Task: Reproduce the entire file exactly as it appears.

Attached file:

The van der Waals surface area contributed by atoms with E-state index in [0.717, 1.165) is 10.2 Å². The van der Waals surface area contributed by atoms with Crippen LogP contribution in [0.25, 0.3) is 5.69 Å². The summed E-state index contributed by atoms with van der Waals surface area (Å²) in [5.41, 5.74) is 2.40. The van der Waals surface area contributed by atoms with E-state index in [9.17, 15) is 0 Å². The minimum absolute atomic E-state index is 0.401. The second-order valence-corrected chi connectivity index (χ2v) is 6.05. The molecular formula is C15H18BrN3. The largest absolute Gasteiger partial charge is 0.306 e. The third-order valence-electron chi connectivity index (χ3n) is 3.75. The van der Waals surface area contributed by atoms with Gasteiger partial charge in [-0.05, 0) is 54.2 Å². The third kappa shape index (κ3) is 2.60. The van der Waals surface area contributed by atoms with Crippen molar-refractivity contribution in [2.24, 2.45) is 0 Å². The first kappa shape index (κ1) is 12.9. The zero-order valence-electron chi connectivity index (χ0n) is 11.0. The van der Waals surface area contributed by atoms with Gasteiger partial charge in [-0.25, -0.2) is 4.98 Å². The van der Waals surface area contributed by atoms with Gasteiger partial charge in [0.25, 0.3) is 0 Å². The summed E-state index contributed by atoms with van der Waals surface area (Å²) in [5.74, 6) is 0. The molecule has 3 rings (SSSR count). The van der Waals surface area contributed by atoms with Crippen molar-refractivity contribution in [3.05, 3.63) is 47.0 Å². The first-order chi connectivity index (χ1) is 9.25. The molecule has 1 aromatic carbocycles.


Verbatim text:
The van der Waals surface area contributed by atoms with E-state index in [0.717, 1.165) is 10.2 Å². The van der Waals surface area contributed by atoms with Crippen LogP contribution in [0.25, 0.3) is 5.69 Å². The summed E-state index contributed by atoms with van der Waals surface area (Å²) in [5.41, 5.74) is 2.40. The van der Waals surface area contributed by atoms with E-state index in [9.17, 15) is 0 Å². The minimum absolute atomic E-state index is 0.401. The second-order valence-corrected chi connectivity index (χ2v) is 6.05. The molecular formula is C15H18BrN3. The largest absolute Gasteiger partial charge is 0.306 e. The third-order valence-electron chi connectivity index (χ3n) is 3.75. The van der Waals surface area contributed by atoms with Gasteiger partial charge in [-0.05, 0) is 54.2 Å². The third kappa shape index (κ3) is 2.60. The van der Waals surface area contributed by atoms with Crippen molar-refractivity contribution in [2.24, 2.45) is 0 Å². The first kappa shape index (κ1) is 12.9. The zero-order valence-electron chi connectivity index (χ0n) is 11.0. The van der Waals surface area contributed by atoms with Gasteiger partial charge in [-0.25, -0.2) is 4.98 Å². The van der Waals surface area contributed by atoms with Gasteiger partial charge in [0.25, 0.3) is 0 Å². The summed E-state index contributed by atoms with van der Waals surface area (Å²) in [5.74, 6) is 0. The molecule has 3 rings (SSSR count). The van der Waals surface area contributed by atoms with Crippen molar-refractivity contribution in [3.05, 3.63) is 47.0 Å². The first-order chi connectivity index (χ1) is 9.25. The molecule has 1 aromatic carbocycles.